For any of you who have been reading the thread I started about wine with pineapple, you know the background to this story. I was hosting a dinner party that I wanted to be perfect. One of my neighbors is a Math professor who spends as much time as possible in Paris and cooks these fabulous French five-course meals with a perfect stunning wine matched to each course. He was going to be one of my guests. Needless to say I wouldn't dare to cook French food for him, so I went with one of my own strengths, Italian. So I asked you winehounds what wine to pair with my first course, a home-cured bresaola. I didn't even bother to try to pair the other courses, because I knew my guests would bring wines that they would want to drink, and a good pairing with five courses would add up to more than my wine budget for the month (ok, I don't have a wine budget, but you get the point).
So I served a 2004 Domaine Tempier Bandol with the bresaola. When my Math prof friend saw that he said he wanted to go back home (he lives in the same complex as I do) and get some other wines from his cellar because the ones he brought were not at the level of the Bandol, I pooh-poohed that idea, saying one should always serve the best wine first, before anyone was drunk, and we could move on to lesser wines. I thought that was the principle everyone believed in. He replied that this is a Swedish (!) attitude, but that the French attitude is to serve progressively better wines. I was struck by the fact that Sweden is not known for wine production and wondered if my so-called principle was very much ill informed.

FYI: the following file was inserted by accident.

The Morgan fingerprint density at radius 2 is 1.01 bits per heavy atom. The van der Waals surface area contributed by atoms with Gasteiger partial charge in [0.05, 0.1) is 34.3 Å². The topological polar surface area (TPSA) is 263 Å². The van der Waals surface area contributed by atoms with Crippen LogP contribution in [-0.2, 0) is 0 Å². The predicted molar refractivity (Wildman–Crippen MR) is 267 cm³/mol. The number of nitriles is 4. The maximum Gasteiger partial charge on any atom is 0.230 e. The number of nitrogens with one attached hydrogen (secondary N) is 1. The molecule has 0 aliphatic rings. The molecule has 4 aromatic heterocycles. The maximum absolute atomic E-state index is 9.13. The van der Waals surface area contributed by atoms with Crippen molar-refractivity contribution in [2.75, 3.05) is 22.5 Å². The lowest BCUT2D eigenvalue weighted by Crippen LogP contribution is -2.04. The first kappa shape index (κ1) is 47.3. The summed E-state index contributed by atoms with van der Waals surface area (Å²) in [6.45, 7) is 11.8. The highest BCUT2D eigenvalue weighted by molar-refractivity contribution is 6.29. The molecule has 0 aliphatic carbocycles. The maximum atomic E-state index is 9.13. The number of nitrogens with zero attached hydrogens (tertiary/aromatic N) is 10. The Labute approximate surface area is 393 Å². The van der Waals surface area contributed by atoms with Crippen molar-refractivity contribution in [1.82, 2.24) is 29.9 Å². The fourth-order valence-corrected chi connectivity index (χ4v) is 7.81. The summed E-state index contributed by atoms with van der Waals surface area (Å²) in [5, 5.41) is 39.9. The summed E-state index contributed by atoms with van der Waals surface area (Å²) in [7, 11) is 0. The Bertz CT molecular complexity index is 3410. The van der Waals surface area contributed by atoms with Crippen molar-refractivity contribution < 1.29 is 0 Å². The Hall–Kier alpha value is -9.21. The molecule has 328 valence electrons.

What do you guys think? Best wine first or last? And does this principle indeed vary by country? I know it's a generalization, but one can generalize about food and wine habits by country with some fair degree or accuracy, right?
Updated 11 months ago | 6
Updated 1 year ago | 15
Updated 1 year ago | 11
Updated 1 year ago | 2
Updated 1 year ago | 6